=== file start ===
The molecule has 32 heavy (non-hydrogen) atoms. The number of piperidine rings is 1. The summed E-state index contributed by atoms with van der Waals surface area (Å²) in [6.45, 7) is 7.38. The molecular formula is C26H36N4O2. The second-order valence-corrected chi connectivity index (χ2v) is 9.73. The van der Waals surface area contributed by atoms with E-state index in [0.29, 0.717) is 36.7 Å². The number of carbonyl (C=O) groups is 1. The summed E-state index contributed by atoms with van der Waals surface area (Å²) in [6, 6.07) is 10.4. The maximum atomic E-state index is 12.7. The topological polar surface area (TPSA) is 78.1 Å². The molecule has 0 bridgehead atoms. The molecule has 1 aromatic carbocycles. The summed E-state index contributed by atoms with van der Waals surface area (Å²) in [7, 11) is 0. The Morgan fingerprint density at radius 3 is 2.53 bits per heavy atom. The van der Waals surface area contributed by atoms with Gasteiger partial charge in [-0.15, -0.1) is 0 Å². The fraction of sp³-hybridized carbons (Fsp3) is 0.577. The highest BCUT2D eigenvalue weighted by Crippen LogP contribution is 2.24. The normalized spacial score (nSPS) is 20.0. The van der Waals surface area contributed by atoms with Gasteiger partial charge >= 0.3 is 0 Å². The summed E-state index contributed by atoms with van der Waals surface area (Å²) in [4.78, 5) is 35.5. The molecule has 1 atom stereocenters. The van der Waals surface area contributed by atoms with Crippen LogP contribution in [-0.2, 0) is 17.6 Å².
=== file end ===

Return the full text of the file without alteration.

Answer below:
The molecule has 32 heavy (non-hydrogen) atoms. The number of piperidine rings is 1. The summed E-state index contributed by atoms with van der Waals surface area (Å²) in [6.45, 7) is 7.38. The molecular formula is C26H36N4O2. The second-order valence-corrected chi connectivity index (χ2v) is 9.73. The van der Waals surface area contributed by atoms with E-state index in [0.29, 0.717) is 36.7 Å². The number of carbonyl (C=O) groups is 1. The summed E-state index contributed by atoms with van der Waals surface area (Å²) in [6, 6.07) is 10.4. The maximum atomic E-state index is 12.7. The topological polar surface area (TPSA) is 78.1 Å². The molecule has 0 bridgehead atoms. The molecule has 1 aromatic carbocycles. The summed E-state index contributed by atoms with van der Waals surface area (Å²) in [7, 11) is 0. The Morgan fingerprint density at radius 3 is 2.53 bits per heavy atom. The van der Waals surface area contributed by atoms with Gasteiger partial charge in [-0.15, -0.1) is 0 Å². The fraction of sp³-hybridized carbons (Fsp3) is 0.577. The highest BCUT2D eigenvalue weighted by Crippen LogP contribution is 2.24. The normalized spacial score (nSPS) is 20.0. The van der Waals surface area contributed by atoms with Gasteiger partial charge >= 0.3 is 0 Å². The summed E-state index contributed by atoms with van der Waals surface area (Å²) in [4.78, 5) is 35.5. The molecule has 1 atom stereocenters. The van der Waals surface area contributed by atoms with Crippen LogP contribution in [-0.2, 0) is 17.6 Å².